Harry Parker on Monday officially took his seat as the newest member of the Sampson County Board of Commissioners, swearing the oath of office to succeed John Blanton and give the county’s fourth district a new representative — something it has not had in 17 years.
Parker, flanked by his wife, Alvinia, and numerous family members, friends and other supporters, took the oath administered by Superior Court Judge Doug Parsons. Parker won the District 4 seat in a May primary over fellow challenger Joshua McLamb after Blanton chose not to seek reelection.
Parker’s oath followed the one sworn by county board chairman Billy Lockamy, who ran unopposed and officially won reelection last month. Register of Deeds Eleanor Bradshaw, several deputy Registers of Deeds and Soil & Water Supervisor Curtis G. Barwick also took oaths. Fellow Soil & Water Supervisor Thomas Hobbs was not present, but acknowledged as part of the ceremony, held in the courtroom at the Sampson County Courthouse Extension.
The largest contingent of the packed courtroom was made up of those in attendance to see Parker, who was accompanied by a large group of people as he recited the oath with his hand on the Bible.
And his first official day on the job was a busy one.
Following the swearing-in ceremony at the courthouse, the Sampson County Board of Commissioners recessed the meeting and reconvened a little later Monday morning at the conference room in the County Administration Building to hear a presentation about a possible autogas conversion for Sheriff’s Office vehicles.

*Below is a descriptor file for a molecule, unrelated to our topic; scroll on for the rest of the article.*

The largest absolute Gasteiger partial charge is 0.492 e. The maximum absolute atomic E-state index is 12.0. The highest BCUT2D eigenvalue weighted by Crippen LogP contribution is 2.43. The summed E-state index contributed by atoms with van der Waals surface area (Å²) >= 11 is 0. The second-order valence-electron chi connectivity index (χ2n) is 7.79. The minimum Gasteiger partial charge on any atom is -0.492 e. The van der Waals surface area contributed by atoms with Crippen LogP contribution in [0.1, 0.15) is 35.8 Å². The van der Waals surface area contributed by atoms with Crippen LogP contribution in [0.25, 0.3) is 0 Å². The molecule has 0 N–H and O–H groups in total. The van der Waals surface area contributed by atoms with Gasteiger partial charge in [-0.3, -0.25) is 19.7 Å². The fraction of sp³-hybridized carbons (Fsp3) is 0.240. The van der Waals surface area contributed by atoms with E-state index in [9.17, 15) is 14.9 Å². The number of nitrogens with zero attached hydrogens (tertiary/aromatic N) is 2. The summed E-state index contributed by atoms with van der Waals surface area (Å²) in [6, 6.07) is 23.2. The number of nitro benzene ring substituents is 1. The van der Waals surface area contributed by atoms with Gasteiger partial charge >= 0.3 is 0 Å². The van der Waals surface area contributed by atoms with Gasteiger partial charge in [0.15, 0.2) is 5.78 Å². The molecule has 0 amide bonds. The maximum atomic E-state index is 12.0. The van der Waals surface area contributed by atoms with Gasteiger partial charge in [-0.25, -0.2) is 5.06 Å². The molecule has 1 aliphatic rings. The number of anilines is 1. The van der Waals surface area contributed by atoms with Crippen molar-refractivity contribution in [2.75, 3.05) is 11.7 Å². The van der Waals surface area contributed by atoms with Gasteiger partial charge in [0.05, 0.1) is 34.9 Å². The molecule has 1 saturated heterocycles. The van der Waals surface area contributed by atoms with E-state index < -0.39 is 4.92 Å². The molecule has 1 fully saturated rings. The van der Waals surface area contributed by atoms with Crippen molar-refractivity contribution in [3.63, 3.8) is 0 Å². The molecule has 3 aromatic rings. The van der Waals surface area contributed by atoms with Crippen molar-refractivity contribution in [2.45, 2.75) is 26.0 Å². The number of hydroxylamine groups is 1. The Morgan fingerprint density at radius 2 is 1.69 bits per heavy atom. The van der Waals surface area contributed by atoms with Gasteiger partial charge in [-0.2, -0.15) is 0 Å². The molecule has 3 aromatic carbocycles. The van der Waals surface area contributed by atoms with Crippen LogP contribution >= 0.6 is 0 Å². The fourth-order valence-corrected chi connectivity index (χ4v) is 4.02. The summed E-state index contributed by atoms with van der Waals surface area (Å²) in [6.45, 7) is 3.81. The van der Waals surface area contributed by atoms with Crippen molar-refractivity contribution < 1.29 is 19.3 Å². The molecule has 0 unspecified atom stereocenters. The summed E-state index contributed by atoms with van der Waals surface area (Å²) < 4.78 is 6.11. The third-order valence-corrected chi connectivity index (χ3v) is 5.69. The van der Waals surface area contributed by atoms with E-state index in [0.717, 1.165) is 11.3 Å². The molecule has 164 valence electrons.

No action was taken on the issue early Monday, but was expected to be discussed further at the board’s regular monthly meeting Monday night, a third meeting in a single day for the board. Parker, who has been in attendance at the commissioners meetings in recent months leading up to taking his seat on the board, said he was excited the time had finally come.
“It feels pretty good,” said Parker. “I’m excited about it. I’ve started and I’m ready to roll.”
He said he had many goals, and was ready to get his feet wet. “I just want to get in there,” he said.
Now retired, Salemburg resident Parker worked 27 years with Sampson County, first for 13 years as a sheriff’s deputy. A stint as a state employee with the N.C. Justice Academy followed for another seven years before Parker returned to work with the county for another 14 years as a fire inspector, later being promoted to fire marshal. He also served in the U.S. Army prior to coming to work with the county.
Parker and his wife Alvinia have two children, Maggen Draughon and Travis Parker. County service most definitely runs in the family, as Alvinia Parker recently retired following a long career with the Sampson County Department of Social Services.
Parker said he was humbled by the support received by family, friends and supporters throughout this year, culminating with Monday’s ceremony.
“I felt good that they were there, and they put so much faith in me to know that I can do the job, and I’m going to do a good job,” he said. “I feel good because the master is with me. I’m just ready to go to work.”
Blanton receives high honor
At the end of the ceremony, Parsons announced that the governor had awarded Blanton the Order of the Long Leaf Pine, the highest distinction a civilian can be bestowed in North Carolina.
Parsons said it was hoped that Blanton could be present for Monday’s ceremony, but health issues prevented his attendance. Lockamy asked that thoughts and prayers be extended for Blanton, who was able to attend just a couple of commissioners meetings in the past seven months due to ailments that have kept him hospitalized at the VA Medical Center in Fayetteville.
The board honored him last month, presenting him with a Service Award for his lifelong dedication to Sampson County.
“He’s been a courageous man and has meant a lot to Sampson County,” said Lockamy. “Please keep him in your prayers.”
Chris Berendt can be reached at 910-592-8137 ext. 121 or via email at firstname.lastname@example.org.